Technology-Enabled Content in Engineering Technology and Applied Science Curriculum: Implications for Online Content Development in Teacher Education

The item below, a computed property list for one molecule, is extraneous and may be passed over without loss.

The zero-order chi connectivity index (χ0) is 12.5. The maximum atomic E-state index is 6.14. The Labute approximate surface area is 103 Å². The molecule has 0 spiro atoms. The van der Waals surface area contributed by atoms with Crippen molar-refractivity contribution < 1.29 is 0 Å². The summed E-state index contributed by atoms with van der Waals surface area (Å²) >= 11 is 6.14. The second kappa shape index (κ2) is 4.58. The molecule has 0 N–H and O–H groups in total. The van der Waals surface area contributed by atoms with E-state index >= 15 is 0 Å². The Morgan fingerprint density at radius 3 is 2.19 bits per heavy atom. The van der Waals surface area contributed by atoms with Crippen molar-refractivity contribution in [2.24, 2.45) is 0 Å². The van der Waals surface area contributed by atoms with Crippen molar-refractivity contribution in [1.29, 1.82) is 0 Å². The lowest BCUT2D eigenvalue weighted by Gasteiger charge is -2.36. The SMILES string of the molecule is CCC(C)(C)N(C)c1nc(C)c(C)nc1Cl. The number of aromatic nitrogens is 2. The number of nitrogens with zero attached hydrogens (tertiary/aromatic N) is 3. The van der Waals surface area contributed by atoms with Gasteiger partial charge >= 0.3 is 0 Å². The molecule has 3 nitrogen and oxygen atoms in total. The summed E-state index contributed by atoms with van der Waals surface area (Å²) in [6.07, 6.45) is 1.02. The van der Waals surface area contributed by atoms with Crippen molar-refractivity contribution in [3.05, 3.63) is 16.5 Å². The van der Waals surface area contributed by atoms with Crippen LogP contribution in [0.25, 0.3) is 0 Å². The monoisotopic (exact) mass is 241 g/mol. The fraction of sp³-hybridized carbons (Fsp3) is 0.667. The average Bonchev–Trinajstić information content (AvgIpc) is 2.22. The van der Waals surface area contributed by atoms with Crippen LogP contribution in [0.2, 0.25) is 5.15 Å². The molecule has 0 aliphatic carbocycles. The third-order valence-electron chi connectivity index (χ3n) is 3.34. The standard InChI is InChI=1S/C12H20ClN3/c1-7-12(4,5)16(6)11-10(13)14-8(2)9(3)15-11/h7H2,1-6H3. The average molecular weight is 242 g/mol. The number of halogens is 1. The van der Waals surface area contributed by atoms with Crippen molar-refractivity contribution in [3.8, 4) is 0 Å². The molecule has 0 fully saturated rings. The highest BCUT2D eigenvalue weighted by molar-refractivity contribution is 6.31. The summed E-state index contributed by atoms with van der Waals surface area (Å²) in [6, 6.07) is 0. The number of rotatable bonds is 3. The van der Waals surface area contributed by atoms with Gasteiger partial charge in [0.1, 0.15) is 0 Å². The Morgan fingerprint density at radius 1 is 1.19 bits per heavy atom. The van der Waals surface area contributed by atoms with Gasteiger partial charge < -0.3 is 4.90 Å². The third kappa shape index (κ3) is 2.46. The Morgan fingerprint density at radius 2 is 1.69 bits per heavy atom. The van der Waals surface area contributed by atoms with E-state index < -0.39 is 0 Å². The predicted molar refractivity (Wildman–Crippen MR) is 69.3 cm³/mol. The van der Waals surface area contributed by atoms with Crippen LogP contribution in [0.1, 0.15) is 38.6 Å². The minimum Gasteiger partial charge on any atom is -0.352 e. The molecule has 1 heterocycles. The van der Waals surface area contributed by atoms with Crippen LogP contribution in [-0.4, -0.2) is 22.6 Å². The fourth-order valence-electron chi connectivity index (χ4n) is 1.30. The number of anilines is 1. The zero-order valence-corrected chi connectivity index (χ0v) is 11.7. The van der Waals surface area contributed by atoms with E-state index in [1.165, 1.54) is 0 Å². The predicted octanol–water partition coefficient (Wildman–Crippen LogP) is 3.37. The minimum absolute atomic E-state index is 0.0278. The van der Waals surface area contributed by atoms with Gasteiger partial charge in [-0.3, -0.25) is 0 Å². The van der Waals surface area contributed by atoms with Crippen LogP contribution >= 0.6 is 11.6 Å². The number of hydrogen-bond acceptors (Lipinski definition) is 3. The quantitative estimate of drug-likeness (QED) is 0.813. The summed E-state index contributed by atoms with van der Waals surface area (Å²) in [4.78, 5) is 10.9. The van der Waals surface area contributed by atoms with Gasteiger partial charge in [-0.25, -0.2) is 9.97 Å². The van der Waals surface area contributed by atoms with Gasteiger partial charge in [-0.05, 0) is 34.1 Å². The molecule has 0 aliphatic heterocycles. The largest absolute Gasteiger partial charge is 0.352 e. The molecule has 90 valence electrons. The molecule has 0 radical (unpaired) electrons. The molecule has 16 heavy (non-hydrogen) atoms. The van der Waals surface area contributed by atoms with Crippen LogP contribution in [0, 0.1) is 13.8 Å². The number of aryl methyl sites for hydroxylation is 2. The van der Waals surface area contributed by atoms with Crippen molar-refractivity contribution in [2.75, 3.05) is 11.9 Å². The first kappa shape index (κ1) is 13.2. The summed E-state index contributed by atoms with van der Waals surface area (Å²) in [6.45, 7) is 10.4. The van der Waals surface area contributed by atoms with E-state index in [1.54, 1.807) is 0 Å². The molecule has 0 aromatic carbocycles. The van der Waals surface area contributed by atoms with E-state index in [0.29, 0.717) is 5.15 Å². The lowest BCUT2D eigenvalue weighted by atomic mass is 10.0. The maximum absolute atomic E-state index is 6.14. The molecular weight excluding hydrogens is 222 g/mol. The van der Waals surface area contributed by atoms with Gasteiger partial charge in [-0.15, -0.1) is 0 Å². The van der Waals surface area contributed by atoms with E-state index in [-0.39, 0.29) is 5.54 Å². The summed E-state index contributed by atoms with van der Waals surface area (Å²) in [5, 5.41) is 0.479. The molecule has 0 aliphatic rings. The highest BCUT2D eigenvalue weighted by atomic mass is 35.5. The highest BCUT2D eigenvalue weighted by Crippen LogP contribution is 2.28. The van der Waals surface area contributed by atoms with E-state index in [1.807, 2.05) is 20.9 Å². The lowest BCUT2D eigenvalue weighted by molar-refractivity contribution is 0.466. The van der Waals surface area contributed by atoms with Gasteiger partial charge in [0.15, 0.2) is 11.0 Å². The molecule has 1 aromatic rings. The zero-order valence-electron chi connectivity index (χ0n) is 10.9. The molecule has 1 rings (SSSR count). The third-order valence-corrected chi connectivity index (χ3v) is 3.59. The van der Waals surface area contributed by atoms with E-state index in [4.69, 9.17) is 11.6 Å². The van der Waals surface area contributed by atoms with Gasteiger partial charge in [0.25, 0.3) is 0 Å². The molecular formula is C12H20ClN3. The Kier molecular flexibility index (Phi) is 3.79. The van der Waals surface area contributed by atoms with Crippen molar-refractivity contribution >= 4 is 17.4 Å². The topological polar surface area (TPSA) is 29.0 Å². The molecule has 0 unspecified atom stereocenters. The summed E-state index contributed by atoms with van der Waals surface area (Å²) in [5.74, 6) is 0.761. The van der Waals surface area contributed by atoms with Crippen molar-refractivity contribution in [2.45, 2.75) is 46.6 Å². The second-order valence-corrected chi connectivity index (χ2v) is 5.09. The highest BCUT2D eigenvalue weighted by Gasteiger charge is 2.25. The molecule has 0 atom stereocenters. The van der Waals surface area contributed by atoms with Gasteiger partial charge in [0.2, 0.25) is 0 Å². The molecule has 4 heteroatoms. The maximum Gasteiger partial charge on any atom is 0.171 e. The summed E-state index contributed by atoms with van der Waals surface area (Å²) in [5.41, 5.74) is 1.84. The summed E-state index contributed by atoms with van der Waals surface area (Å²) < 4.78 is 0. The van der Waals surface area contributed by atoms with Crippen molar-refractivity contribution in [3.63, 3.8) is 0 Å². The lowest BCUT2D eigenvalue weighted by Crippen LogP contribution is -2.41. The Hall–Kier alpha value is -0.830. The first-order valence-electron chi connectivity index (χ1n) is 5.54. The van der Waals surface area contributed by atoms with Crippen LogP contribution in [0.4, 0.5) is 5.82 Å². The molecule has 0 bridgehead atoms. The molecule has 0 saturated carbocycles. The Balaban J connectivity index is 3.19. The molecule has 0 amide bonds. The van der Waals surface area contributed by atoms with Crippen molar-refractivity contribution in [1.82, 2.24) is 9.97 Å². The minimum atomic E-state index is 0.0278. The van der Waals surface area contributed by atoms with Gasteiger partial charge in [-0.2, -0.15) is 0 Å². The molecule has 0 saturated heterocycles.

This preliminary study compared the effects of technology-enabled courses and face-to-face instruction using student learning styles and student preferences for content types. Two groups of students enrolled in problem-based courses (one in the College of Engineering and the other in the College of Applied Science) were included in this quasi-experimental research. A survey was used to collect information about the students’ preference for content types. Kolb’s Learning Styles Inventory was used to measure student learning styles preferences. The results indicated an expected preference in the engineering technology disciplines for concrete experience over abstract conceptualization. Neither the delivery medium nor the content type (face-face or online) had any statistically significant impact on students’ final performance. A significant finding was that both group profiles suggested differing needs for presentation of content and learning styles for students in the two colleges. The conclusion was that learning styles could influence content type preferences among students in either environment (face-to-face or online) but this hypothesis needs more research.